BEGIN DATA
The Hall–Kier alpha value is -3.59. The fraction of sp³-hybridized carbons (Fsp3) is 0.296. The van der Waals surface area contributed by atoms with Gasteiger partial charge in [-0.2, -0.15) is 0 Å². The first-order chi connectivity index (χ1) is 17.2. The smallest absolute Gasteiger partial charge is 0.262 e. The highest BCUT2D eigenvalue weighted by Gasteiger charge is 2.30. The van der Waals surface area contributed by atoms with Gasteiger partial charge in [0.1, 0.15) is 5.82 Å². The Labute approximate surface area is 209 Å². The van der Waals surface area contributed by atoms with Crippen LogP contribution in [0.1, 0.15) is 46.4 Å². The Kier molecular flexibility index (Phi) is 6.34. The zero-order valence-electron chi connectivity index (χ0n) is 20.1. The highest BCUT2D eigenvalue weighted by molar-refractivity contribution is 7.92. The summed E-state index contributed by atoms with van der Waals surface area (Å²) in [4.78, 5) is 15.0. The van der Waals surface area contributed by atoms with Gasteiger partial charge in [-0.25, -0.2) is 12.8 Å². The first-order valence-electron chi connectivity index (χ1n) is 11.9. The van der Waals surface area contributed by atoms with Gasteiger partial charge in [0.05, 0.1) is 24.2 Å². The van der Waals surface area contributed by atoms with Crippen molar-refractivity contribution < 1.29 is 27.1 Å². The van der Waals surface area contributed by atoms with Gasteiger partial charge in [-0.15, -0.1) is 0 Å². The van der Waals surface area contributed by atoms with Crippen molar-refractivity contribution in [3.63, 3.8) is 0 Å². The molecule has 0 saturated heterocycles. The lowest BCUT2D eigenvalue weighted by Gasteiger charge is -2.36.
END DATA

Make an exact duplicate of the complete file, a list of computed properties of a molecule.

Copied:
The Hall–Kier alpha value is -3.59. The fraction of sp³-hybridized carbons (Fsp3) is 0.296. The van der Waals surface area contributed by atoms with Gasteiger partial charge in [-0.2, -0.15) is 0 Å². The first-order chi connectivity index (χ1) is 17.2. The smallest absolute Gasteiger partial charge is 0.262 e. The highest BCUT2D eigenvalue weighted by Gasteiger charge is 2.30. The van der Waals surface area contributed by atoms with Gasteiger partial charge in [0.1, 0.15) is 5.82 Å². The Labute approximate surface area is 209 Å². The van der Waals surface area contributed by atoms with Crippen LogP contribution in [0.1, 0.15) is 46.4 Å². The Kier molecular flexibility index (Phi) is 6.34. The zero-order valence-electron chi connectivity index (χ0n) is 20.1. The highest BCUT2D eigenvalue weighted by molar-refractivity contribution is 7.92. The summed E-state index contributed by atoms with van der Waals surface area (Å²) in [4.78, 5) is 15.0. The van der Waals surface area contributed by atoms with Gasteiger partial charge in [-0.25, -0.2) is 12.8 Å². The first-order valence-electron chi connectivity index (χ1n) is 11.9. The van der Waals surface area contributed by atoms with Gasteiger partial charge in [0.05, 0.1) is 24.2 Å². The van der Waals surface area contributed by atoms with Crippen molar-refractivity contribution < 1.29 is 27.1 Å². The van der Waals surface area contributed by atoms with Gasteiger partial charge in [-0.15, -0.1) is 0 Å². The van der Waals surface area contributed by atoms with Crippen molar-refractivity contribution in [3.63, 3.8) is 0 Å². The molecule has 0 saturated heterocycles. The lowest BCUT2D eigenvalue weighted by Gasteiger charge is -2.36.